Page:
Main Menu

Letov Š.6 / Š.16 / SB-16 / Š.17 / Š.116 / Š.216 / Š.316 / Š.416 / Š.516 / Š.616 / Š.716 / Š.816 / Š.916

letovs16

 

The Letov Š.6 two-seat biplane bomber, 1923, 1 x 255 kW 6-cyl Maybach IVa, 35 built (led to Š-16 and civil Š-19). An all metal- and welded steel-tube-airframe, fabric-covered, metal sheet plate cowling.
 
S-6
 
The Letov S-6 biplane began production in 1923.

 

The S-16 was in production from 1926.
 
Letov-S16-02
 
W/Cdr Jaroslav Skalka made a Tokyo-bound long-distance flight via Moscow, Kazan, Omsk, Chita and Hedzhu in 1927 in an S-16. Heading for Czechoslovakia, he and his flight mechanic Taufer crashed in Siberia and took the plane`s rudder home.

 

The Š.16 long-range reconnaissance and light bomber biplane, built from 1927 to 1929 for Czechoslavakia, Latvia and Turkey. Power was by a 450 hp W-12 Lorraine Dietrich 12E.
Variants included:
Š.16B (or SB-16), bomber variant, lowered rear fuselage decking, 1928
Š.16L (22 for Latvia as the 'C1', HS 8Fb)
Š.16J (floatplane version for Yugoslavia)
Š.16T (16 for Turkey, to be followed by unrealized licenced S-616)

Š.116 bomber, 1928, 1 x 500 hp 6-cyl Skoda L, Handley-Page slots on wings
Š.216 bomber, 1928, 1 x 480 hp 9-cyl Walter Jupiter (or Gnome-Rhone Jupiter VIII), 3 built
Š.316 bomber, 1931, SB-16 conversions with 1 x V-12 Hispano Suiza 12Lb, 3 built
Š.416 bomber, 1929, a S-16 conversion with 1 x 515 hp [?]-cyl Breitfeld & Danek DL
Š.516 bomber, 1930, 1 x 800 hp W-12 Praga Asso 9-W, 2 built (failed competitior to Aero A-100, later record attempt aircraft with spats fitted)
Š.616 bomber, 1 x 650 hp V-12 Hispano-Suiza 12Nbr (4-bladed propeller), 12 built
Š.716 bomber
Š.816 bomber, 1932, V-12 Praga ESV engine
Š.916 attack aircraft

The Letov Š.17 was the third prototype S-16 fitted with a V-12 Breitfeld-Danek (Praga) BD-500 engine in 1929.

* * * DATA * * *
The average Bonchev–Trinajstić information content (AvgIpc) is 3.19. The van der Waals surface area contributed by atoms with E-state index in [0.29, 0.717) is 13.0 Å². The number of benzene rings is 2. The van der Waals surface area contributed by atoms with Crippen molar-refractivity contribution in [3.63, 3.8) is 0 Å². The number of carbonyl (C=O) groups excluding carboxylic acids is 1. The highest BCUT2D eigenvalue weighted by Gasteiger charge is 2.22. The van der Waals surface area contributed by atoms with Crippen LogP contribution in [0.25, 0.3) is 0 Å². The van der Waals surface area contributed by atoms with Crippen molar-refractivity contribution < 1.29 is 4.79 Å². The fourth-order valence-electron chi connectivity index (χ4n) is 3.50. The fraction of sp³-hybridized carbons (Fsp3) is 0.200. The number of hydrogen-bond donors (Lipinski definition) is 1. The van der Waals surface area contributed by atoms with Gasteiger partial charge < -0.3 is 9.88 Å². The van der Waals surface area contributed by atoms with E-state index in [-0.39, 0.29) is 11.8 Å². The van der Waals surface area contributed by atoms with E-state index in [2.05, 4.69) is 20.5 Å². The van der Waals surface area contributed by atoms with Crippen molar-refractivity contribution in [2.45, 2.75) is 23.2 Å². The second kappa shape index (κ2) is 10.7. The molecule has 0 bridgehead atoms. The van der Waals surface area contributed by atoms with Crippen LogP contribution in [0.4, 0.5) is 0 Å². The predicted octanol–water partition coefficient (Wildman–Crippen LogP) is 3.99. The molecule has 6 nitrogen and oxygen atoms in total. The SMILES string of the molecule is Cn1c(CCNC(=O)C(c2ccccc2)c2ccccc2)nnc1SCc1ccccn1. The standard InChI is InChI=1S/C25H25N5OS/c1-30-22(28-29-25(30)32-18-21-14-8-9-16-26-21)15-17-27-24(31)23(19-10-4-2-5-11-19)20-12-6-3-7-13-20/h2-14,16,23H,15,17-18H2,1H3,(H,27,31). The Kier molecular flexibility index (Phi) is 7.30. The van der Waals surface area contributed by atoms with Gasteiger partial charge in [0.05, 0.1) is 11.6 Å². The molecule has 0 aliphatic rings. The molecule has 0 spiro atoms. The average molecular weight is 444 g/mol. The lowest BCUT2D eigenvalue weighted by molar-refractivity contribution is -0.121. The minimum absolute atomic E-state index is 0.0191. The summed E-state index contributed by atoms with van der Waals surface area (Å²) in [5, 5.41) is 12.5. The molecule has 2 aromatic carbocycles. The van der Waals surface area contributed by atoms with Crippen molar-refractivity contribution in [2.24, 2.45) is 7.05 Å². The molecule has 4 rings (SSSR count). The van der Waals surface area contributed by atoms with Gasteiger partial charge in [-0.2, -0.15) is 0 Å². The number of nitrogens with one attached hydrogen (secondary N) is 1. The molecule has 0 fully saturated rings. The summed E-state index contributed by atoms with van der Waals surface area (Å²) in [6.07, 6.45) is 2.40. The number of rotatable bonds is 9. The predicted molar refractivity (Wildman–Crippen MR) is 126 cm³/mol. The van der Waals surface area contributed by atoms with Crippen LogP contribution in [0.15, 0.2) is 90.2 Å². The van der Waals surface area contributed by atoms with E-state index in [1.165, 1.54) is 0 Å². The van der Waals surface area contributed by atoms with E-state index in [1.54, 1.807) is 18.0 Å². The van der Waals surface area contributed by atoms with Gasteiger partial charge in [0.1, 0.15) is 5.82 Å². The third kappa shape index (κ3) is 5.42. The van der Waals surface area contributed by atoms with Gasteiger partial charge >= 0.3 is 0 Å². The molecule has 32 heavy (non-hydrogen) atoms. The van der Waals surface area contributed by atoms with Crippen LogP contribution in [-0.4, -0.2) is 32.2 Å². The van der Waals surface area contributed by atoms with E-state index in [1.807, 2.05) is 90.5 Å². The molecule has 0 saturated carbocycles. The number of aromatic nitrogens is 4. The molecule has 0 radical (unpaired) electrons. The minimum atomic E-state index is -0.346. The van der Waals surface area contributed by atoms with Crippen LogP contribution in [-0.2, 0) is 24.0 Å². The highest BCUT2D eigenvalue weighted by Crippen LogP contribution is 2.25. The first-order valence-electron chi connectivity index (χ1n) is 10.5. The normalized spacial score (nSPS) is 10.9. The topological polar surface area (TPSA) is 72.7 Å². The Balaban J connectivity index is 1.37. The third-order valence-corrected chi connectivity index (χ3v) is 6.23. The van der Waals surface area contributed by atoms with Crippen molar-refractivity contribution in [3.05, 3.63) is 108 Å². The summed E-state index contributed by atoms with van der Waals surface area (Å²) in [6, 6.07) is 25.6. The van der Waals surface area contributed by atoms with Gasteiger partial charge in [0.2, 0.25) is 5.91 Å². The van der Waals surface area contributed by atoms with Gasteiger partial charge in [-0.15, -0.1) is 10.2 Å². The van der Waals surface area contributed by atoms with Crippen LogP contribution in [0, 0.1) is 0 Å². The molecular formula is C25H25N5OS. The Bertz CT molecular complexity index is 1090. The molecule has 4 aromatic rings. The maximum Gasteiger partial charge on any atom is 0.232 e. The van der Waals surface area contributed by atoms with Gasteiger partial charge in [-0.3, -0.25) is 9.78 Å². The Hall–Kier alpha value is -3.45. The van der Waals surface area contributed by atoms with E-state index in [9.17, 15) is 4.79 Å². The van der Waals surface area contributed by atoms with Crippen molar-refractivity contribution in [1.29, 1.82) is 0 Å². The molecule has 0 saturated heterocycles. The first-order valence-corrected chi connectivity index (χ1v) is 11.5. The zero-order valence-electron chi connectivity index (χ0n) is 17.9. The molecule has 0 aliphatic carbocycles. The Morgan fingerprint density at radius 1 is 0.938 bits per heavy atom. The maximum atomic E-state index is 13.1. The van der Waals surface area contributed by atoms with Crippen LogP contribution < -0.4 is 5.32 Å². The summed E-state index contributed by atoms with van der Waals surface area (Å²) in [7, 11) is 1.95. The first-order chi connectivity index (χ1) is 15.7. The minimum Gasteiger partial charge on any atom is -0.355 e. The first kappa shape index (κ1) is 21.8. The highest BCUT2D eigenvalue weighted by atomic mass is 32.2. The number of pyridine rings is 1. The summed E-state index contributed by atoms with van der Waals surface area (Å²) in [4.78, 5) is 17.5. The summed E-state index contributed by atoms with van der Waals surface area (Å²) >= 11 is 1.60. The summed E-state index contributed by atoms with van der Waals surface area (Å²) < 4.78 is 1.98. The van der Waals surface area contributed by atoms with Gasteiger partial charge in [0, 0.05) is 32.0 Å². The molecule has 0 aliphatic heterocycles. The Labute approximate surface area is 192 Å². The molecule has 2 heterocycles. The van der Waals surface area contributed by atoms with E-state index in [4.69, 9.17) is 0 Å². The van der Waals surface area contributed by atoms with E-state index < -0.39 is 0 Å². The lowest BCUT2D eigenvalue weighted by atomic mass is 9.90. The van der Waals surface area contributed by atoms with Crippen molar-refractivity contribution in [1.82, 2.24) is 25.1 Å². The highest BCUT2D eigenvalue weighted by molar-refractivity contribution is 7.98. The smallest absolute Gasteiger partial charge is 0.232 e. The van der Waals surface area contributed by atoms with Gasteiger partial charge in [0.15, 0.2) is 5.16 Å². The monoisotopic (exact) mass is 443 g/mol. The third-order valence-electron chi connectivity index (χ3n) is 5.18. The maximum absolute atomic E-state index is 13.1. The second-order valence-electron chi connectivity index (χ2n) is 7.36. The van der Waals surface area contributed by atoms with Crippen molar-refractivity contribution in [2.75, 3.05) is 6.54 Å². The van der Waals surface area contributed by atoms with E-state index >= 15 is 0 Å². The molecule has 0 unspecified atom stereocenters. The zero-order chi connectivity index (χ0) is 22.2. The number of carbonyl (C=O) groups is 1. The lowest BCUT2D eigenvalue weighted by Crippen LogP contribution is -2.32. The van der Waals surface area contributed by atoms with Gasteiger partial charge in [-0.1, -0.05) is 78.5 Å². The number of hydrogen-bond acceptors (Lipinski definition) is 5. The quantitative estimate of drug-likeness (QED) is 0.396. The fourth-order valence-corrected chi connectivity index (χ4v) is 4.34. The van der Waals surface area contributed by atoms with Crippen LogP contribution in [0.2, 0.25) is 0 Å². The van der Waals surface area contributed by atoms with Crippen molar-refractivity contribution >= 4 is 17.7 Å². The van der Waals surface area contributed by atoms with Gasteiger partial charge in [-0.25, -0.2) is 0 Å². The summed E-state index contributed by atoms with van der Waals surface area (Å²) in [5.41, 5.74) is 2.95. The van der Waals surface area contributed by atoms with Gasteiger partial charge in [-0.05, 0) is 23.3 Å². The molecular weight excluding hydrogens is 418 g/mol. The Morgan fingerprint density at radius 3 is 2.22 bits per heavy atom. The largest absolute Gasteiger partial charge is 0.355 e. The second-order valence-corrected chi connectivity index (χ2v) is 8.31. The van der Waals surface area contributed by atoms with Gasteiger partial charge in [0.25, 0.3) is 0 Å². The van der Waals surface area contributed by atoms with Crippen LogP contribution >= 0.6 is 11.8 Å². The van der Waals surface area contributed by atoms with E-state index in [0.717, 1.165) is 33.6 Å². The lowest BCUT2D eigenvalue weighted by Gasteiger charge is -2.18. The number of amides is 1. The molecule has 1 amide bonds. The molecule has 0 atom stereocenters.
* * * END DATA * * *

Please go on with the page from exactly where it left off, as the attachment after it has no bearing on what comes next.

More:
Letov-S16-03


These aircraft were the first Latvian air force aircraft of metal construction, and some of them continued in service right up to the Soviet occupation. In September, 1939 the Letovs appeared on the rosters of the the 5th Recon Squadron (Riga) and the 7th Recon Squadron (Krustpils).
When the aircraft first arrived in Latvia they bore the manufacturer's assigned numbers L1 - L22 (L16 was, mysteriously, skipped). The latvians renumbered them according to the air force serial number system.
The aircraft were accepted, in Czechoslovakia, by Basko and Trejs, and they were sent in two batches - nine of them on Sept.10, 1927 and twelve on Jan.15, 1929. One of the first to fly the newly purchased aircraft was Sgt. Launics, who subsequently became a specialized instructor on this type of aircraft.
When used as a light bomber, the S.16 was capable of carrying 300-600 kg of bombs.
In 1930 parachutes come into use in the Latvian Air Force, but pilots flying the Letovs tend not to wear them because the cockpits did not easily accommodate the extra bulk.
In 1935, when the Aviation Division tried to standardize the description of aircraft types by assigning codes according to their function, the Letovs were coded as "C1".
February 1, 1928 - one of the Letovs (pilot: Arvids Kibers) makes a forced landing near Krustpils.
February 25, 1928 - one of the Letovs makes a forced landing near Dzerbene.
During 1940 (Soviet occupation), the surviving Letovs (which had been evacuated to Ramava and Bisumuiza) are gathered together and stored at the Provodnik warehouse, where they remained throughout the first Soviet occupation and the German occupation as well.
August 12, 1931 - fatal crash at Daugavpils (Janis Zeile, Nikolajs Ritenbergs)
August 26, 1928 - fatal crash near Cesis. Three aviators (Arvids Kiberis, Sergejs Bloms, Julijs Metums) lost.

Latvian service:

#17K (17)
Taken on charge in late 1927 or early 1928. Assigned to the 6th Squadron where it remained until at least Oct.1938, probably longer.

#18K
Taken on charge in late 1927 or early 1928. Assigned to the 6th Squadron.
Sept. 1929 - Participated in the goodwill flight to Lithuania and Poland. (Basko and Eglitis)
1936 - appears on the roster of the 7th Squadron.
June 15, 1937 - crash
1938 - appears on the roster of the 5th Squadron.

#19K (19)
Taken on charge in late 1927 or early 1928.
June, 1930 - on the roster of the 7th (Long-range Reconnaissance) Squadron.
November 26, 1936 - crash
1937, 1938 - appears on the roster of a training unit.
June 1, 1940 - appears on the roster of the 2nd Squadron.

#21
Taken on charge in late 1927 or early 1928.
Dec.1936 - appears on the roster of the 4th Squadron.
May 10, 1937 - undergoes repairs (5th Squadron)
Dec.1937 - appears on the roster of the 5th Squadron.

#23
Taken on charge in late 1927 or early 1928.
1930 - on the roster of the 7th (Long-range Reconnaissance) Squadron.
1936, 1937 and 1938 - appears on the roster of the 6th Squadron.

#24
Taken on charge in late 1927 or early 1928.

#25
Taken on charge in late 1927 or early 1928.